Although Nottingham has got two shopping centres and a castle, it is yet to be named European Capital of Culture. Instead the award this year goes to Tallinn, Estonia. Tallinn occupies an area of 159.2 km2 (61.5 sq mi) with a population of around 412,000. The Old Town is listed as a UNESCO World Heritage Site and has remained in remarkable condition given the first of its fortresses was built in 1050, and they were bombed by Soviet air forces in WWII. But that’s enough stats from Wikipedia. The bottom line is this place is absolutely gorgeous.
Tallinn is full of cobbled streets, odd shaped buildings, and dimly lit bars. Basically, it’s a mini Prague. It’s absolutely perfect for a romantic meal out or to catch up with friends. We particularly liked the African Kitchen which served up some great curries for five euros. If you fancy a pint in the main square then expect to be paying silly money. We got stung for 6.5 euros for a Chai Latte in a tower wall cafe and it cost 2 euros to get in! Amazing how quickly the shackles of communism can be cast off. Estonia only became an independent democratic state in 1991.
Tallinn has a long and uncomfortable history of invasion. As a sea port city, they’ve had everyone knocking on their doorstep. Naturally the most recent invader is the British stag. I witnessed one group of knuckle draggers kitted out in ‘help for heroes’ T Shirts start chanting ‘Ing-er-land’ at the top of their voices as they entered a gourmet bar hosting one of the many jazz events being put on as part of their culture festival. Expect more of this now that Ryanair offers a £70 return flight. Perhaps anticipating this, there are numerous ‘clubs’ offering dancing girls as well as massage bars that come with a happy ending. If they can be filtered downhill to this area then you might be able to enjoy your night after all.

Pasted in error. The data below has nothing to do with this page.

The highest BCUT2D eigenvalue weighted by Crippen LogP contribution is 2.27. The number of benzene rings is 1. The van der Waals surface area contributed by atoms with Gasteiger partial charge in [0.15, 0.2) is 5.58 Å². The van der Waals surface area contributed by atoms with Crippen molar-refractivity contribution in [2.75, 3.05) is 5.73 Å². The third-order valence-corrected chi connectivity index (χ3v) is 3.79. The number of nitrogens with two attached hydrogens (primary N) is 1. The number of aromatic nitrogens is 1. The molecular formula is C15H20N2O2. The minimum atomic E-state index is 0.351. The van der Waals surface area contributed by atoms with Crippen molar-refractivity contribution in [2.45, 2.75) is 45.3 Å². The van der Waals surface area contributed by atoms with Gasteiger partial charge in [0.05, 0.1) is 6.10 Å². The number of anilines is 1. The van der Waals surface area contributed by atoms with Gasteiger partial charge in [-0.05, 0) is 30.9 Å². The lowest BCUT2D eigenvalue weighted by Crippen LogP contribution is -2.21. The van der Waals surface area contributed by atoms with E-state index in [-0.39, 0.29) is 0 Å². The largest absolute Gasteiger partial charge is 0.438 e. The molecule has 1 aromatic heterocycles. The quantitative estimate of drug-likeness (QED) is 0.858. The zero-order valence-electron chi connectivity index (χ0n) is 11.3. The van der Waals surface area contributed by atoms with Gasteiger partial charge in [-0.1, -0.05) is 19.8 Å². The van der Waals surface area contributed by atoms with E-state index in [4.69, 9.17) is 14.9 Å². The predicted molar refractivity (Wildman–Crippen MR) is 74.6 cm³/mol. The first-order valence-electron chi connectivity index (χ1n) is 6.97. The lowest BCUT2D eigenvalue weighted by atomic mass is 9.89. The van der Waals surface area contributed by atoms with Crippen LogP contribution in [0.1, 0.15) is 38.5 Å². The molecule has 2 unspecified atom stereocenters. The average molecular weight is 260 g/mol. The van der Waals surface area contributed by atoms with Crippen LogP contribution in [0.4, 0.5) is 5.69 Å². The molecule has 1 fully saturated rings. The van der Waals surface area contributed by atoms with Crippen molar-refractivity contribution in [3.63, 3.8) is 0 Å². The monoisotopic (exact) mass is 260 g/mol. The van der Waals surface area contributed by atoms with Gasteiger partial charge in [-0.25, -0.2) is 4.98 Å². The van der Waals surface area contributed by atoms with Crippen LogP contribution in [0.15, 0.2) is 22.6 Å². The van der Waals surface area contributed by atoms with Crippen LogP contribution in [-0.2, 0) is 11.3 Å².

Where Tallinn falls down in size it gains in location. The airport is two miles from the centre with a regular bus service. The ferry port is in easy walking distance from the Old Town as is the rather rude sounding Kunsti muuseum. This is worth visiting just for the modern architecture although the art inside isn’t bad as well. This can be found in the beautiful surroundings of Kadrioru Park which offers some great walking routes. They’ve even got beaches running up the coast, although you’ll need a fair few tattoos to keep you warm by the Baltic Sea.
Tallinn is a place for walking, home to the flaneur. The people are friendly and polite and generally all speak English. So trying to pronounce those words that seem to quadruple vowels can be avoided. They are proud of their saunas, which are roughly 20 euros for a private room, but whatever you do don’t challenge them to a sauna sweat out. Last year in the World Sauna Championships (I guess our equivalent would be eating hot curries) Russian finalist Vladimir Ladyzhensky collapsed and died of severe burns. If sweating and walking isn’t your thing, then take a day excursion to Helsinki.